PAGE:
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Missed time on the bike? Your fitness is only 40 push-ups away.
By Selene Yeager
Whether it's because you're waylaid by illness, a Disney vacation or a bout of midseason ennui, sometimes your bike ends up sitting in the rack rather than racking up miles. Still, no matter how fast your fitness slips away, it's never too late to get it back.
"Sometimes it's actually the best thing that can happen, because nobody takes the rest periods that they're supposed to," says retired ultra-endurance champion Michelle Grainger, elite USA Cycling coach at athleticexcellence.net and trainer with Ironworks Gym, in Boulder, Colorado. Do this for a fast comeback.
CHECK THE TIME Take three or four days off, and you may actually come back faster and stronger. After a week or more, however, you lose about 2 to 4 percent of your fitness per week. If you know in advance you're in for a layoff, do short but intense efforts to forestall losses--a half hour of exercise is all it takes to maintain fitness and muscle memory on the bike. CUT TO THE CORE Don't burn precious time in the gym. Just hit your core muscles; they'll help you get back faster without fatigue. Here are four moves Grainger recommends.
Plank: Lie facedown on the floor and use your forearms--elbows directly beneath yourshoulders--and toes to prop up your body so it forms a straight line. Hold 10 to 30 seconds. Repeat.
Push-up: Assume the plank position, with hands on floor and arms extended. Bend your elbows, lowering your torso until your shoulders are in line with your elbows. Push up. Do two sets of 10 to 20.
Glute bridge: Lie on your back, heels on an exercise ball, arms by your sides. Contract your glutes and raise your hips off the floor so your body forms a diagonal line. Bend your knees and roll the ball onto your feet and toward your butt. Return to start. Do two sets of 10 to 20.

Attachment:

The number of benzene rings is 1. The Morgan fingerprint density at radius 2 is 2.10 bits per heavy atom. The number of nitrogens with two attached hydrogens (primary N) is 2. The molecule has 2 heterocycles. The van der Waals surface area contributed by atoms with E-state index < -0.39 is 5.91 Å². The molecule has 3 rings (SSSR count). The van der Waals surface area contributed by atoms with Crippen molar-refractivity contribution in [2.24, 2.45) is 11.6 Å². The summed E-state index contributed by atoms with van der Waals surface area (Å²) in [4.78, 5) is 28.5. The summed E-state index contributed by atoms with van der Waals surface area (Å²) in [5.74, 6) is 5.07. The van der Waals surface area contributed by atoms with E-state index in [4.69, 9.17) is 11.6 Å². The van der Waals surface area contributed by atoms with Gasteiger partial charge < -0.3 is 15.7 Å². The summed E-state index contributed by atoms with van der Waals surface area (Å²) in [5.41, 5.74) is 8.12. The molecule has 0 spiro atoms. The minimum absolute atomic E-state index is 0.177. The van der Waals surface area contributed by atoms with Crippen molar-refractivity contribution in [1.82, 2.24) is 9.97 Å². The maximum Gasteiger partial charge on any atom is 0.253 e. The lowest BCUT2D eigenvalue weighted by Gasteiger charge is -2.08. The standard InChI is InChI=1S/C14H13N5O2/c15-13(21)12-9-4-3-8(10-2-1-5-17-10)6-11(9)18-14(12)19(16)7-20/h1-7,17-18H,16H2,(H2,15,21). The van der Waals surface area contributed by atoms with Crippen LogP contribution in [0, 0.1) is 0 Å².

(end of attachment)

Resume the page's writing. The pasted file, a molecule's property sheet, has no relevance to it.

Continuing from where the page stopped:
T-stand: Stand with arms out to the sides, shoulder height. Extend your right leg behind you and balance on your left leg. Hinge forward from the waist until your body is parallel to the floor and in a straight line from head to heel. Return to start. Alternate for a set of 10 on each side. Do two sets.
BUILD YOUR WAY BACK If you've been away for a week or more, start from where you left off and do an abbreviated buildup, shortening the schedule but hitting the essentials, says Grainger.
"Speed and power are the first things lost, in that order," she says. So intensity is what matters most for a quick comeback. Do the following drills on a 4 to 5 percent hill to increase power fast. Rebuild your endurance one day a week with a group ride or a three-hour ride with some lactate-threshold (LT) efforts and a few 10-to 30-second maximum-effort sprints thrown in.
The four weeks back after a one-to two-week layoff during peak race season would look like this:
WEEK 1 Two endurance days at close to LT; two intense days with 30- second hard efforts with equal recovery for 20 to 30 minutes.
WEEK 2 Two high-intensity days with 40 seconds on, 20 seconds off; one long effort or group ride; one easier endurance day.
WEEK 3 One long endurance day; one group ride; two high-intensity/hard days with race-pace efforts.
WEEK 4 Taper by reducing the volume by about half. Toss in some hard efforts on your rides. You're ready to race again.
SELENE YEAGER, a USA Cycling certified coach and author of Every Woman's Guide to Cycling is fit and fast, and wants you to be the same.